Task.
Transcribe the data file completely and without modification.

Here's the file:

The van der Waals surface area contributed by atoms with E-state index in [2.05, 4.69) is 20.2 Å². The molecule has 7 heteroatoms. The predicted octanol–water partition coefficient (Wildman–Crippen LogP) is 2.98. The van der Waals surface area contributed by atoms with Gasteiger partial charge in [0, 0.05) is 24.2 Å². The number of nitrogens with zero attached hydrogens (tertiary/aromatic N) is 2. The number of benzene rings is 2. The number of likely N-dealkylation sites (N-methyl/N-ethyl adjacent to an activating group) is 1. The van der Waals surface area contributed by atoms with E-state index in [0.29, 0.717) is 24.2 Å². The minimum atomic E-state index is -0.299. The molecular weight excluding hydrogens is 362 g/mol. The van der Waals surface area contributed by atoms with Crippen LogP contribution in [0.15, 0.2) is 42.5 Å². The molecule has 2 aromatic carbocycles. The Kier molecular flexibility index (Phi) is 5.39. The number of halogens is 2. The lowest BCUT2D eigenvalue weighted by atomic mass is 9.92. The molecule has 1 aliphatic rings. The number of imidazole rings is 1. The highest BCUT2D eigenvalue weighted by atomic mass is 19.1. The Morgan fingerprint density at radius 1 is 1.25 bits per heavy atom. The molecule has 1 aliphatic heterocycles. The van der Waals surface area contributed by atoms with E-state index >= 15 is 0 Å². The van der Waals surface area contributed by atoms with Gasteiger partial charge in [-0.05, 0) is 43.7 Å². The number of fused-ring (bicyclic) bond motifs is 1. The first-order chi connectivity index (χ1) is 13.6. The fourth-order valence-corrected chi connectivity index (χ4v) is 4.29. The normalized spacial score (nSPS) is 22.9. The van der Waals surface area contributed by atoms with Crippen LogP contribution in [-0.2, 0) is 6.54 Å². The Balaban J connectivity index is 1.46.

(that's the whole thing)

The van der Waals surface area contributed by atoms with E-state index in [2.05, 4.69) is 20.2 Å². The molecule has 7 heteroatoms. The predicted octanol–water partition coefficient (Wildman–Crippen LogP) is 2.98. The van der Waals surface area contributed by atoms with Gasteiger partial charge in [0, 0.05) is 24.2 Å². The number of nitrogens with zero attached hydrogens (tertiary/aromatic N) is 2. The number of benzene rings is 2. The number of likely N-dealkylation sites (N-methyl/N-ethyl adjacent to an activating group) is 1. The van der Waals surface area contributed by atoms with E-state index in [0.29, 0.717) is 24.2 Å². The minimum atomic E-state index is -0.299. The molecular weight excluding hydrogens is 362 g/mol. The van der Waals surface area contributed by atoms with Crippen LogP contribution in [0.15, 0.2) is 42.5 Å². The molecule has 2 aromatic carbocycles. The Kier molecular flexibility index (Phi) is 5.39. The number of halogens is 2. The lowest BCUT2D eigenvalue weighted by atomic mass is 9.92. The molecule has 1 aliphatic rings. The number of imidazole rings is 1. The highest BCUT2D eigenvalue weighted by atomic mass is 19.1. The Morgan fingerprint density at radius 1 is 1.25 bits per heavy atom. The molecule has 1 aliphatic heterocycles. The van der Waals surface area contributed by atoms with E-state index >= 15 is 0 Å². The van der Waals surface area contributed by atoms with Gasteiger partial charge in [-0.05, 0) is 43.7 Å². The number of fused-ring (bicyclic) bond motifs is 1. The first-order chi connectivity index (χ1) is 13.6. The fourth-order valence-corrected chi connectivity index (χ4v) is 4.29. The normalized spacial score (nSPS) is 22.9. The van der Waals surface area contributed by atoms with Crippen LogP contribution in [-0.2, 0) is 6.54 Å². The Balaban J connectivity index is 1.46.